If you ask Kurt Busch if there is any concern about the performance of he and the No. 1 Chip Ganassi Racing team, he offers a straightforward answer in a typical Busch fashion.
“We’re just not getting the job done,” Busch said this week. “That’s flat out. And we’re not ignoring that fact.”
Busch sits 17th in the point standings going into the Goodyear 400 at Darlington Raceway (3:30 p.m. ET, Fox Sports 1). Through the season’s first 11 races, Busch has earned just two top-10 finishes, has an average finish of 18.8, and has led only three laps.
“We’re doing really good at running 11th at the end of the stages, and we haven’t quite found the balance in traffic this year,” he said. “Our car, we’ve made a step in the wrong direction in my mind on maneuverability and being able to put fresh tires on and go for it. Right now, our car seems to take 10 laps to get the tires heated up, and so at Kansas, I think we were 11th in the first stage, 12th in the second stage, and finished the race 15th.”
Kansas was one example of Busch’s struggles to get his car to go on fresh tires. Under caution with 23 laps to go, Busch was among those who came down pit road. At one point, Busch was racing with Kevin Harvick, who had a speeding penalty.
A rash of cautions flew in the final laps brought multiple restarts and opportunities for drivers to use the choose rule. But while Harvick moved forward, Busch went nowhere.
“Harvick was back there after a pit road penalty with us, we were one of the last cars on the lead lap, and he knifed his way through there to get to second,” Busch pointed out. “Our car just could not give me the confidence to make moves and to make bold, carving decisions through the corner. I just had to kind of nurse it home. We needed those points because we’ve just been in a snowball.
“We had a bad finish at Atlanta, and then we started 30th the next week due to the qualifying matrix. Well, when you do that, now you’re in the back. Plus, you get a bad pit selection. Now guys are blocking you in on pit road all day. So, it’s been a battle, and we’re just laughing at the whole matrix of the qualifying and starting position. I’m really excited for COTA and for the Coke 600, where we get our own qualifying sessions.”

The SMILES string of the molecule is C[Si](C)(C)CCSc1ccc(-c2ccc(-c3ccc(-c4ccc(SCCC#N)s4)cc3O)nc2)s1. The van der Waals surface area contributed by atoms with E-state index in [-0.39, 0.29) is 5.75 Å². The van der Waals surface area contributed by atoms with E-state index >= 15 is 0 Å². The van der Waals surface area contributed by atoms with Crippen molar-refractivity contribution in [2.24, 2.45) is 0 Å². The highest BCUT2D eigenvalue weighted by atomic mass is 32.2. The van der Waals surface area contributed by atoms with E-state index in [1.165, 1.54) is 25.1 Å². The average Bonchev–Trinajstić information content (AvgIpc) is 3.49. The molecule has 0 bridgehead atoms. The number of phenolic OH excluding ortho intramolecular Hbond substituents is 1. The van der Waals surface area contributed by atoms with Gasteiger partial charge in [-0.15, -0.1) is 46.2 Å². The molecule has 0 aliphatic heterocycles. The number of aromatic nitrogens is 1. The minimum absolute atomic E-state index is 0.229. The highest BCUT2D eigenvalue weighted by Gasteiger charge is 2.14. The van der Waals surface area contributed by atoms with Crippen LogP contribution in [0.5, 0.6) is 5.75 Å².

Having to come from the middle to back of the field each week has also hurt Busch with stage points — as he said, he’s “really good” at almost getting there. Busch has earned 33 stage points thus far, while Denny Hamlin leads the series with 156 stage points.
The Daytona road course and Homestead are Busch’s two best results this season (fourth and eighth respectively). Those races, however, were back in February. Since then, the highest Busch has finished is 13th at Richmond.
Busch is confident his team can contend for races and give him what he needs to make that happen. The playoffs will soon on the horizon as the Cup Series is on a stretch of 15 races in 16 weeks, including a doubleheader at Pocono Raceway next month. If Busch is to be in the postseason again, he acknowledges things need to start going smoother.
“I have confidence in every single one of the guys, all of our tools,” Busch said. “Our application might need to be adjusted at this point. It’s the same rules package as last year. It’s the same tire. But we’re having all different kinds of movements in the car, primarily in the front, and it changes dramatically from low air to high air for us this year.
“We have to really look ourselves in the mirror and challenge ourselves to get out of this little rut that we’re in and put ourselves in a better playoff position — and to make a run through the playoffs later. Lots of cool tracks coming up. Some are in the playoffs. Some aren’t. The road courses are going to be fun this summer. No real reason to have a huge panic, but we can’t have any more blow-up races, so to speak. We can’t get caught up in any wrecks, not of our doing.”